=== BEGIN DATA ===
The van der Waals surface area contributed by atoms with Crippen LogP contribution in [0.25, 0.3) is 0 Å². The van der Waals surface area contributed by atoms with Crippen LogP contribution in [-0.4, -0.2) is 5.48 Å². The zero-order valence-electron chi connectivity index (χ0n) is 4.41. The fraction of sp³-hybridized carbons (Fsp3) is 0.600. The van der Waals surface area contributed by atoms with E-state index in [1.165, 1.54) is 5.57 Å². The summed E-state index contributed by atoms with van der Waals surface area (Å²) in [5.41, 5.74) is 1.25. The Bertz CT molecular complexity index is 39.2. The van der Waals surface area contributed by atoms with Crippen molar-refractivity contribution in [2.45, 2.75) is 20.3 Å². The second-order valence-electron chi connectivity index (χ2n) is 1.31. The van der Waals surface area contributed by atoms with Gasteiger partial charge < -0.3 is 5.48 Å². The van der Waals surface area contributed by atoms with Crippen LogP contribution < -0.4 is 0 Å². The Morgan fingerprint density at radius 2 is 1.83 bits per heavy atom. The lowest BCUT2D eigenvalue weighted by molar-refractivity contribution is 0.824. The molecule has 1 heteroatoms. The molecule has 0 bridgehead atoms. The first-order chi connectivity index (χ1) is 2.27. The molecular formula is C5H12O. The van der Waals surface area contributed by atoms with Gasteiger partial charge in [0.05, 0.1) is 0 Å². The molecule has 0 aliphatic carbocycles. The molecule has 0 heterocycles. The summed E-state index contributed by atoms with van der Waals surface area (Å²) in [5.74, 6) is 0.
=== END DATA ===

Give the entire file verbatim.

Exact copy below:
The van der Waals surface area contributed by atoms with Crippen LogP contribution in [0.25, 0.3) is 0 Å². The van der Waals surface area contributed by atoms with Crippen LogP contribution in [-0.4, -0.2) is 5.48 Å². The zero-order valence-electron chi connectivity index (χ0n) is 4.41. The fraction of sp³-hybridized carbons (Fsp3) is 0.600. The van der Waals surface area contributed by atoms with E-state index in [1.165, 1.54) is 5.57 Å². The summed E-state index contributed by atoms with van der Waals surface area (Å²) in [5.41, 5.74) is 1.25. The Bertz CT molecular complexity index is 39.2. The van der Waals surface area contributed by atoms with Crippen molar-refractivity contribution in [2.45, 2.75) is 20.3 Å². The second-order valence-electron chi connectivity index (χ2n) is 1.31. The van der Waals surface area contributed by atoms with Gasteiger partial charge < -0.3 is 5.48 Å². The van der Waals surface area contributed by atoms with Crippen LogP contribution < -0.4 is 0 Å². The Morgan fingerprint density at radius 2 is 1.83 bits per heavy atom. The lowest BCUT2D eigenvalue weighted by molar-refractivity contribution is 0.824. The molecule has 1 heteroatoms. The molecule has 0 bridgehead atoms. The first-order chi connectivity index (χ1) is 2.27. The molecular formula is C5H12O. The van der Waals surface area contributed by atoms with Gasteiger partial charge in [0.05, 0.1) is 0 Å². The molecule has 0 aliphatic carbocycles. The molecule has 0 heterocycles. The summed E-state index contributed by atoms with van der Waals surface area (Å²) in [5.74, 6) is 0.